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In the infamous jumpscare scene, in the Fellowship of the Ring Bilbo says:

"I'm sorry, that I brought this upon you, my boy... I'm sorry that you must carry this burden. I'm sorry for everything."

He also gives Frodo his sword and mithril armor. Both of which imply that he knows of Frodo's quest.

But in Return of the King, Bilbo says:

"Frodo ... Any chance of seeing that old ring of mine ... the one I gave you?"

Which implies the exact opposite, that he never knew.

Does Bilbo know of Frodo's quest, that he had the One Ring? (which means his question in Return of the King is only meant to imply that he has dementia) Or was this intentionally left ambiguous?

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    I don't think the second quote implies anything, I think it is a joke. I think they are just downplaying their adventures, because they are all done now and it's time to relax and enjoy good company. – Jan Hudec Jan 4 at 21:18
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I've always attributed that to dementia; remember that Bilbo was very old for a hobbit (about 128 years); only the Old Took had been older.

Bilbo attended the Council of Elrond where the history of the ring was explained by Gandalf and Elrond and the plan was made to destroy it in Mount Doom.

'That is the warning bell for the Council of Elrond,' cried Gandalf. 'Come along now! Both you and Bilbo are wanted.'

(source: The Fellowship of the Ring)

As @KevinTroy notes, Bilbo even volunteered before Frodo:

'Very well, very well, Master Elrond!' said Bilbo suddenly. 'Say no more! It is plain enough what you are pointing at. Bilbo the silly hobbit started this affair, and Bilbo had better finish it, or himself.

(source)

Tolkien Gateway states Bilbo's ageing is caused by the Ring's destruction:

Because of the Ring's destruction, that prolonged his life, Bilbo started ageing again; as Arwen told to Frodo later, Bilbo started looking ancient according to his kind.

It doesn't seem too far-fetched to me to infer that the apparent dementia is a likely result. It's based on the following quote:

‘Do you wonder at that, Ring-bearer?’ said Arwen. ‘For you know the power of that thing which is now destroyed; and all that was done by that power is now passing away. But your kinsman possessed this thing longer than you. He is ancient in years now, according to his kind; and he awaits you, for he will not again make any long journey save one.’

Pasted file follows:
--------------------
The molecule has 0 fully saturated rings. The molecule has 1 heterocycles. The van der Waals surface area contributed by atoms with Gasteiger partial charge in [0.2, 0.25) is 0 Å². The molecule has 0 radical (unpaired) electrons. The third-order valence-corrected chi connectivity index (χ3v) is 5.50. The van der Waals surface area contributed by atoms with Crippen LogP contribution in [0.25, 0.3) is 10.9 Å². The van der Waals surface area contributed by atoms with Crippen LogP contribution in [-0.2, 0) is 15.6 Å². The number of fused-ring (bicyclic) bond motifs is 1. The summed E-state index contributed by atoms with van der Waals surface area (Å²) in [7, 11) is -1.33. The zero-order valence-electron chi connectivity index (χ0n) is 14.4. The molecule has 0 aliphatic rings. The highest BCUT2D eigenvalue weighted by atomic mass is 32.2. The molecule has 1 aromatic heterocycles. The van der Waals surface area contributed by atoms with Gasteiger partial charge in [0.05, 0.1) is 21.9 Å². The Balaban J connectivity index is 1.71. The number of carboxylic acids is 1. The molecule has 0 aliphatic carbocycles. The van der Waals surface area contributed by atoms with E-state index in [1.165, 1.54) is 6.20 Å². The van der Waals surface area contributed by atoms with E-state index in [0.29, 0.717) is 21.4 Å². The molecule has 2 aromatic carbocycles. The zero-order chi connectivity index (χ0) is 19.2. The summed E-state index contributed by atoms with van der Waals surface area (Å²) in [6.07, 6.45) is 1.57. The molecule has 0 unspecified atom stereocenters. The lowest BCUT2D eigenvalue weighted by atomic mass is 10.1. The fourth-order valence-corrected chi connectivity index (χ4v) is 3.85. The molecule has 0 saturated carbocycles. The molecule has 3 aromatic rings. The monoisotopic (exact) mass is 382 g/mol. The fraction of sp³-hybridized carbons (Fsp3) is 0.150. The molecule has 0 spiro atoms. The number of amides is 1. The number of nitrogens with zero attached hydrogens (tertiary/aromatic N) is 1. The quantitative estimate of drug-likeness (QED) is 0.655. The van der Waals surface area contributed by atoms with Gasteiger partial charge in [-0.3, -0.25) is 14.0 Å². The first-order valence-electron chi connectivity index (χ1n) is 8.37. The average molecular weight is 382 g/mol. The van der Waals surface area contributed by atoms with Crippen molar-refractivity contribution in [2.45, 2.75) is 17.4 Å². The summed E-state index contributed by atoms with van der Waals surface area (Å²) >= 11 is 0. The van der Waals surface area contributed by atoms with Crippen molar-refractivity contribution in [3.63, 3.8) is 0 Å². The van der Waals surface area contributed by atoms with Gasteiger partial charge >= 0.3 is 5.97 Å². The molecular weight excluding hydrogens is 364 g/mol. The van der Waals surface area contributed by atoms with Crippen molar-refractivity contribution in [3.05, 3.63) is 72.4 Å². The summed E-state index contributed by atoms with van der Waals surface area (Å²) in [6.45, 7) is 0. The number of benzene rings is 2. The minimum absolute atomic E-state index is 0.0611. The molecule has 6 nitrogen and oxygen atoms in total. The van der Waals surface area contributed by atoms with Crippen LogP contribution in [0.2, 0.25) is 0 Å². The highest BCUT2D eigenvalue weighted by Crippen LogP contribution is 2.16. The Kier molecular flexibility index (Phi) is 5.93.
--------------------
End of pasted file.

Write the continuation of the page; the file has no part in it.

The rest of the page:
(source: The Return of the King)

As @chepner notes, Bilbo seems to recall some of his memories afterwards:

‘What a pity!’ said Bilbo. ‘I should have liked to see it again. But no, how silly of me! That’s what you went for, wasn’t it: to get rid of it? But it is all so confusing, for such a lot of other things seem to have got mixed up with it: Aragorn’s affairs, and the White Council, and Gondor, and the Horsemen, and Southrons, and oliphaunts – did you really see one, Sam? – and caves and towers and golden trees, and goodness knows what besides.

(source)

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    I guess so, yes. I recall it from memory, I attended that meeting too :P – Glorfindel Jan 2 at 13:28
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    In the book, Bilbo not only attends the Council, but volunteers to take the Ring to Mordor and destroy it. He is fully aware that it is the One. In the "Many Partings" chapter, he makes other forgetful remarks and frequently falls asleep. It is strongly implied that his advanced age has caught up with him, now that the Ring's preservative effects are wearing off. – Kevin Troy Jan 2 at 22:39
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    The book expands on the scene; Bilbo explicitly chides himself for being forgetful. "Bilbo: 'Which reminds me: what's become of my ring, Frodo, that you took away?' Frodo: 'I have lost it, Bilbo dear. I got rid of it, you know.' Bilbo: 'What a pity! I should have liked to see it again. But no, how silly of me! That's what you went for, wasn't it: to get rid of it? ...' (Return of the King, Chapter 6 "Many Partings") – chepner Jan 3 at 15:52
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    To expand on @KevinTroy's comment, in the book, Bilbo wouldn't have learned of the ring until the council of Elrond as Gandalf was keeping the whole thing very close to the chest and didn't confirm his suspicions about the ring until performing the test in Frodo's fire many years after Bilbo left the Shire. Bilbo was feeling the effects of the ring (feeling "like butter scraped over too much bread", an unnatural paranoia where he tried locking the thing up but "couldn’t rest without it in my pocket", etc.) so he had cause to consider it a burden even without knowing its true nature. – jmbpiano Jan 3 at 19:16
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    @axsvl77 But Smeagol died when the ring was destroyed. The scene with Bilbo happens after the ring is destroyed, and so old age is catching up with him. – trlkly Jan 5 at 6:26

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